5 of the Most Influential Early Video Games

Home video games may seem like a contemporary phenomenon, but they actually have roots that go back to the Truman administration. That’s when computer scientists began tinkering with electronic machines to construct basic automated games, such as the pioneering “Bertie the Brain,” an ingenious 13-foot-tall, tic-tac-toe-playing computer showcased at a Canadian national exposition in 1950.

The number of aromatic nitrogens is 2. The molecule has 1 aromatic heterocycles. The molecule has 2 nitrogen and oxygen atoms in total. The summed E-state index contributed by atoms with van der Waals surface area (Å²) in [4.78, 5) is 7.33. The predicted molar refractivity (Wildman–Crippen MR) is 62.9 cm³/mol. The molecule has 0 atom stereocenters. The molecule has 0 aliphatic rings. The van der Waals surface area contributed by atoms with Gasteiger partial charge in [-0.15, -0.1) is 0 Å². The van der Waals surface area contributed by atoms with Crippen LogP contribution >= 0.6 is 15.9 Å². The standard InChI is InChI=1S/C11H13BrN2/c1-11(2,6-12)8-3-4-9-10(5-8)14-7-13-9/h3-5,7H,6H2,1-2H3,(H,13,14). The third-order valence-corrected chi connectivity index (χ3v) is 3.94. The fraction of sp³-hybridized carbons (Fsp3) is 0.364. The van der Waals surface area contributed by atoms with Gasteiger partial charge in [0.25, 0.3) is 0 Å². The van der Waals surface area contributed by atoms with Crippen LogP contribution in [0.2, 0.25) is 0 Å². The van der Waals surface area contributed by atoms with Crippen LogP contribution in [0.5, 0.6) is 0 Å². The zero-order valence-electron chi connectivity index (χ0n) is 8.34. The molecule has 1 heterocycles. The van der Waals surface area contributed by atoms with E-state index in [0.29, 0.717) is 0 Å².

At a time when televisions had still not been widely adopted and most games were played on boards, consumers weren’t ready for something as radical as interacting with screens—certainly not something as hulking as Bertie’s “brain.” By the early 1960s, the first multi-user computer video game, Spacewar!, gained a national audience of tech geeks, who played it on an innovative new data processing machine called the PDP-1 that was big, expensive ($120,000) and sold mostly to university computer labs. It wasn’t until the 1970s that more populist coin-operated, cabinet-based games arrived, spawning one of that decade’s most popular teen hangouts: the video game arcade. 

Source link